The sanctions will apply to activities at registered and unregistered MIT events, the residence halls, fraternities, sororities and independent living groups, and any MIT activity on or off campus.
"The system provides MIT with a means of tracking violations and identifying students who may be in need of help; it makes evident the seriousness of the offense; it provides the Campus Police, who are sworn to uphold Massachusetts law, with a course of action short of arrest; and it serves as a reminder that there are many non-drinkers at MIT, and that they too have their individual rights," Dean Williams said.
"It is in everyone's interest if we can regulate our own community behavior. The purpose of the citation system is to demonstrate to local governments, to the nation at large, and to ourselves that we can govern ourselves responsibly," she said.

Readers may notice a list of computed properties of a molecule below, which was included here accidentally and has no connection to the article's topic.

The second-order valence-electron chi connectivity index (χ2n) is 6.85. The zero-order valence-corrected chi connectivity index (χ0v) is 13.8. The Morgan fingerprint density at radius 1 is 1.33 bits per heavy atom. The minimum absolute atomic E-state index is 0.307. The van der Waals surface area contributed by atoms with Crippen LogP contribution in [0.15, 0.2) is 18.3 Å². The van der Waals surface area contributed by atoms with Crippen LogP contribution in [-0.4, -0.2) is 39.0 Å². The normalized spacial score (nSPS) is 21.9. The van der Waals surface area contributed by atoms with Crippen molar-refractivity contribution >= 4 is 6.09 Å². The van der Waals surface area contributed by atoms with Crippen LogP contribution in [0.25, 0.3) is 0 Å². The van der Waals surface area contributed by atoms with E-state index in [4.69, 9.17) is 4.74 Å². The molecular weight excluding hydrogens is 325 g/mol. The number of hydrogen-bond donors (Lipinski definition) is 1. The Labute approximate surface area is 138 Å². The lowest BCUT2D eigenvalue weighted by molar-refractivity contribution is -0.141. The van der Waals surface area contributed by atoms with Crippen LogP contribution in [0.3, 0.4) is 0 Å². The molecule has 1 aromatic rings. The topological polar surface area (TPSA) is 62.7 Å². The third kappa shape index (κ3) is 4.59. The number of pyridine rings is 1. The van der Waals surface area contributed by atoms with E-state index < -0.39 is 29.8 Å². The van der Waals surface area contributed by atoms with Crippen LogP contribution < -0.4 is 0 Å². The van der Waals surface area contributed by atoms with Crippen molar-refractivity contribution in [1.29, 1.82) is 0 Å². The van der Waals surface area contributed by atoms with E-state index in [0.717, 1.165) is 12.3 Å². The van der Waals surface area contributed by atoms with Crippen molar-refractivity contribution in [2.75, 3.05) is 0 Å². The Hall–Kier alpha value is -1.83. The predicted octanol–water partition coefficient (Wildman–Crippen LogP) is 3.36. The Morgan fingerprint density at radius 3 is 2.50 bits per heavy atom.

"I am well aware that dealing with underage drinking is not at all the same as dealing with binge drinking," Dean Williams continued. "While we hope that sanctions will help reduce the incidence of underage drinking, only a long-term effort of education will effectively reduce binge drinking. I look forward to the results of the Working Group on the Prevention of Binge Drinking, chaired by Professor Phillip Sharp and Dr. Mark Goldstein.
"MIT needs a combination of education and sanctions to reduce alcohol abuse on campus, and ultimately the effectiveness of both depends on convincing students that alcohol abuse is a problem and needs to be reduced -- not just because outside authorities are putting pressure on us, but because it is harmful to the overall health, physical and otherwise, of our community.